A self-extracting archive (SFX) is a computer application which contains a file archive, as well as programming to extract this information. Such file archives do not require a second executable file or program to extract from the archive, as archive files usually require. The files in an archive can thus be extracted by anyone, whether they possess the appropriate decompression program or not, as long as the program can run on their computer platform.
The original purpose for the self-extracting archive was to allow the distribution of tools for extracting (and adding) member files to an archive file. The situation otherwise, in effect, represents a "chicken and egg" problem: in order to use an archive file, the user requires a de-archiver program, which they have to be able to get onto their computer. If the de-archiver program was simply a single executable with no other files, it would be possible to simply download that one file, then execute it. But if the means to unarchive files required, say, an executable program and several libraries, there would be no way to obtain them as a single download or executable which could be installed unless the unarchiver program itself (along with accompanying files) were a self-extracting archive.
Several programs can create self-extracting archives. For Windows there are WinZip, WinRAR, 7-Zip, WinUHA, KGB Archiver, the built-in IExpress wizard and many other experimental ones. For Macintosh there are StuffIt, The Unarchiver, and 7zX. There are also programs that create self-extracting archives on Unix as shell scripts which utilizes programs like tar and gzip (which must be present in destination system). Others (like 7-Zip or RAR) can create self-extracting archives as regular executables in ELF format. An early example of a self-extracting archive was the Unix shar archive, in which one or more text files were combined into a shell script that when executed recreated the original files.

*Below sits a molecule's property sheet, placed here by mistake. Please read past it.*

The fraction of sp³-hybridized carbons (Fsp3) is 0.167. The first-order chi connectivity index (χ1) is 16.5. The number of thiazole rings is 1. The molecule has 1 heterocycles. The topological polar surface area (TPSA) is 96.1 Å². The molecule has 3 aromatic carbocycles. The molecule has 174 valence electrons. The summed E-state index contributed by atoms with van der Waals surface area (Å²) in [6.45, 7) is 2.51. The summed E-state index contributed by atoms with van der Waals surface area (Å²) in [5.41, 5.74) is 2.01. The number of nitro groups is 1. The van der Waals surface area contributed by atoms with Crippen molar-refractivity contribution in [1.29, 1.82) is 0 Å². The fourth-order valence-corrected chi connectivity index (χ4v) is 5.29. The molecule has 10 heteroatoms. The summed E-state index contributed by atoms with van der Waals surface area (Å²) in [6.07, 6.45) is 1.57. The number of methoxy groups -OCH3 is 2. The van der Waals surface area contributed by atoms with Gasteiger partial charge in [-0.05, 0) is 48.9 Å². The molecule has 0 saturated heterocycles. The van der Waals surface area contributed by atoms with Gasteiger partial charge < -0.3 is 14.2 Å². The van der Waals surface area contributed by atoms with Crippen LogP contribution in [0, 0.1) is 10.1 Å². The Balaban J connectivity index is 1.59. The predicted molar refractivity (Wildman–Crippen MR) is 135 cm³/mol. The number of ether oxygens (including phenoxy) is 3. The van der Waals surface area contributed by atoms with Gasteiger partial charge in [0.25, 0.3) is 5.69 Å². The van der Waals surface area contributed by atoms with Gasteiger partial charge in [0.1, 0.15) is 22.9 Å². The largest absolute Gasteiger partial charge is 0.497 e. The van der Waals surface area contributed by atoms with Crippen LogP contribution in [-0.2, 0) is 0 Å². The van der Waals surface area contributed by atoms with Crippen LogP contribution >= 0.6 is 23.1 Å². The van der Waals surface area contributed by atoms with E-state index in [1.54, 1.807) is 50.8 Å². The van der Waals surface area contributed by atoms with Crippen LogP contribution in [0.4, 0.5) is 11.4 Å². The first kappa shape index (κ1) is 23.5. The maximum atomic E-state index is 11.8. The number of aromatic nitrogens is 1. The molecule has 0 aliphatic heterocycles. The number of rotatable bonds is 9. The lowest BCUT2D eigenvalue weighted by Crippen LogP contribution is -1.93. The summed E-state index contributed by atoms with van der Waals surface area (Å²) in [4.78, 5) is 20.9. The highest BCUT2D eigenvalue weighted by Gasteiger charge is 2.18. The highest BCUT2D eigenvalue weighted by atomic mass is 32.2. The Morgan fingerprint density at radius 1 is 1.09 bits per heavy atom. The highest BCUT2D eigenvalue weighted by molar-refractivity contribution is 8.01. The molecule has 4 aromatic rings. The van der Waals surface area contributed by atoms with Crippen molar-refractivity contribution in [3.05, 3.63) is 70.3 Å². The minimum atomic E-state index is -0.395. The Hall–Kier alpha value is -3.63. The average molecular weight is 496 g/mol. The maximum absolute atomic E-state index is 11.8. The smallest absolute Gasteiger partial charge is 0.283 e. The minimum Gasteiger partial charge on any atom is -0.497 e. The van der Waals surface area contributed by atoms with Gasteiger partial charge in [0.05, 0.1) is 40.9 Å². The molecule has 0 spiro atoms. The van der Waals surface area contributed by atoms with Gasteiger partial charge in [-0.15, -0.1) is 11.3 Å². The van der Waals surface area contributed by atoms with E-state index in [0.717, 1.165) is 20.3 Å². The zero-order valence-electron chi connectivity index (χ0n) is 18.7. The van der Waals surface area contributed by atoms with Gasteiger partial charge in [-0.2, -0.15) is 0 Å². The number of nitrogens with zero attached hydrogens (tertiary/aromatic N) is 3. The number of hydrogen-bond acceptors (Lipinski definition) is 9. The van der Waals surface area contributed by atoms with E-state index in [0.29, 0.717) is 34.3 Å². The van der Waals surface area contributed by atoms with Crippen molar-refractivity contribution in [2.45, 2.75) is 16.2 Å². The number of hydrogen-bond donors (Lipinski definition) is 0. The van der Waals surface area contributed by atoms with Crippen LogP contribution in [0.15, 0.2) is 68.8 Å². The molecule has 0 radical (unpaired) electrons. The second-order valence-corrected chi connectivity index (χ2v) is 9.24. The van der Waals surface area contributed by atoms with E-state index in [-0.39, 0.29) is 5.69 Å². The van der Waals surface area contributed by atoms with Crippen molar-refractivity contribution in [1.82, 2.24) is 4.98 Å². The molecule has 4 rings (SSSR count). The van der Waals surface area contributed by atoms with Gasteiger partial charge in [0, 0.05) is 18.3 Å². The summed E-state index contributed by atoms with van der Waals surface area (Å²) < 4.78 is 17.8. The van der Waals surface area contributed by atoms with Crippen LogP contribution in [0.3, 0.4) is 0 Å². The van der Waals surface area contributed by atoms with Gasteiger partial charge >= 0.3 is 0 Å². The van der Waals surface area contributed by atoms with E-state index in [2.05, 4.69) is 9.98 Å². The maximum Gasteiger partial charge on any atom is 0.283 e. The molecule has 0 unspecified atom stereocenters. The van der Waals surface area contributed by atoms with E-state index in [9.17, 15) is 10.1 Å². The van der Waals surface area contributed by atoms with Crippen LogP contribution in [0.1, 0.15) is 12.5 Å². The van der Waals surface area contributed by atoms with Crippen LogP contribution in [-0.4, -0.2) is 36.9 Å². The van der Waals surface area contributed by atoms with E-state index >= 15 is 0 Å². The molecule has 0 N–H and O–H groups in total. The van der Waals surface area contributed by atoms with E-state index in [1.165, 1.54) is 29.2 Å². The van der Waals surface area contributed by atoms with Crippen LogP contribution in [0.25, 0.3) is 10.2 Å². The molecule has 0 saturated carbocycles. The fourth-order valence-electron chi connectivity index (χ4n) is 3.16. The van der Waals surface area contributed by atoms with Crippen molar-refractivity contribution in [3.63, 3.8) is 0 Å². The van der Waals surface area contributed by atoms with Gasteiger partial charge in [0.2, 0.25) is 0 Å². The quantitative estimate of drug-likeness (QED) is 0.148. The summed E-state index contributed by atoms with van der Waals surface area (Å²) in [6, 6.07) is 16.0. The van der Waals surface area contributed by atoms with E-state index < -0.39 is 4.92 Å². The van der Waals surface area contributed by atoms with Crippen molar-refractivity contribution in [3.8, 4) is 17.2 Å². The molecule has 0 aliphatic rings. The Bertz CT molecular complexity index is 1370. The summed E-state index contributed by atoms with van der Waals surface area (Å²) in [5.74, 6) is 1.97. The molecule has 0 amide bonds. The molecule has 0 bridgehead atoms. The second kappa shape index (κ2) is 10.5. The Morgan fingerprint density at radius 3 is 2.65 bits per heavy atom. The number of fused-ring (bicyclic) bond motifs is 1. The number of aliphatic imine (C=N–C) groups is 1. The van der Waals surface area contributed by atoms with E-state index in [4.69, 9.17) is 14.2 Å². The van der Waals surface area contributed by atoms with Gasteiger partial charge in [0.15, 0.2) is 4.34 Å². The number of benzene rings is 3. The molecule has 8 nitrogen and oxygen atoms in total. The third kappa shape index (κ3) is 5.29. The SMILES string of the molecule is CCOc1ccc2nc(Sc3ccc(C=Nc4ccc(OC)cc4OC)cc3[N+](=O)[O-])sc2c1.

The main downside of self-extracting archives is that running executables downloaded from the Internet may pose a security risk. With a regular archive, one could open it with an unarchiver without running any foreign code. However, with an executable, it is not possible to clearly verify whether an archive contains a malicious program.
Another issue with self-extracting archives is that they are platform-specific. For example, a self-extracting archive for Windows will not run on Mac OS X.
Self-extracting archives also include additional code in order to properly run and to display any user messages for the installation. While this amount of extra data is usually small, it could defeat the purpose of compressing lossy file types, such as a group of .jpeg images. The small amount of data that would have been saved by compressing the .jpeg files would be cancelled out by the addition of extra programming code in order for the executable file to self-extract properly.